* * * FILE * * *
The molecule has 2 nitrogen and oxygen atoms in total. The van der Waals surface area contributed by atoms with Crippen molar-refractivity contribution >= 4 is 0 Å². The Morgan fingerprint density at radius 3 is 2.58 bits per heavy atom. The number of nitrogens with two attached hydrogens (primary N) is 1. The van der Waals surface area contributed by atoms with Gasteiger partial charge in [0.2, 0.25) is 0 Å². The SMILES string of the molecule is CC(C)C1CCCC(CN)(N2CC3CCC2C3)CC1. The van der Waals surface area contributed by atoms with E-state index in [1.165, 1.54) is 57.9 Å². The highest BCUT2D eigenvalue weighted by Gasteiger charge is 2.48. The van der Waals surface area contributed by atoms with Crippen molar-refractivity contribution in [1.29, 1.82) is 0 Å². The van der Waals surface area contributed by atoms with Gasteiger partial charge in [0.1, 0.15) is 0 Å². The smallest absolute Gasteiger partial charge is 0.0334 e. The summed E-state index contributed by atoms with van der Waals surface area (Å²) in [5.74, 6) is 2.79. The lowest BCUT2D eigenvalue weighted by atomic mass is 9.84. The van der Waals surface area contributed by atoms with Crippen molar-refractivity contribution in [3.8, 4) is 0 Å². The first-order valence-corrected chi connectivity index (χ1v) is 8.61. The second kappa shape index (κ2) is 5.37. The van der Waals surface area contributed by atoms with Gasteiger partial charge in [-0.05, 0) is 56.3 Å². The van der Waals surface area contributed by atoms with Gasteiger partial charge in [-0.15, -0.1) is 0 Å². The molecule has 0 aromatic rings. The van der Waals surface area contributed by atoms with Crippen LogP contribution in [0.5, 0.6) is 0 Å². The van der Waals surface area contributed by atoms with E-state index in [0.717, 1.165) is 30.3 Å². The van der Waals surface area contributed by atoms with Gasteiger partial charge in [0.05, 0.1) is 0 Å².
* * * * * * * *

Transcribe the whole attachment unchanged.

The molecule has 2 nitrogen and oxygen atoms in total. The van der Waals surface area contributed by atoms with Crippen molar-refractivity contribution >= 4 is 0 Å². The Morgan fingerprint density at radius 3 is 2.58 bits per heavy atom. The number of nitrogens with two attached hydrogens (primary N) is 1. The van der Waals surface area contributed by atoms with Gasteiger partial charge in [0.2, 0.25) is 0 Å². The SMILES string of the molecule is CC(C)C1CCCC(CN)(N2CC3CCC2C3)CC1. The van der Waals surface area contributed by atoms with E-state index in [1.165, 1.54) is 57.9 Å². The highest BCUT2D eigenvalue weighted by Gasteiger charge is 2.48. The van der Waals surface area contributed by atoms with Crippen molar-refractivity contribution in [1.29, 1.82) is 0 Å². The van der Waals surface area contributed by atoms with Gasteiger partial charge in [0.1, 0.15) is 0 Å². The smallest absolute Gasteiger partial charge is 0.0334 e. The summed E-state index contributed by atoms with van der Waals surface area (Å²) in [5.74, 6) is 2.79. The lowest BCUT2D eigenvalue weighted by atomic mass is 9.84. The van der Waals surface area contributed by atoms with Crippen molar-refractivity contribution in [3.8, 4) is 0 Å². The first-order valence-corrected chi connectivity index (χ1v) is 8.61. The second kappa shape index (κ2) is 5.37. The van der Waals surface area contributed by atoms with Gasteiger partial charge in [-0.05, 0) is 56.3 Å². The van der Waals surface area contributed by atoms with Gasteiger partial charge in [-0.15, -0.1) is 0 Å². The molecule has 0 aromatic rings. The van der Waals surface area contributed by atoms with Crippen LogP contribution in [0.5, 0.6) is 0 Å². The van der Waals surface area contributed by atoms with E-state index in [0.717, 1.165) is 30.3 Å². The van der Waals surface area contributed by atoms with Gasteiger partial charge in [0.05, 0.1) is 0 Å².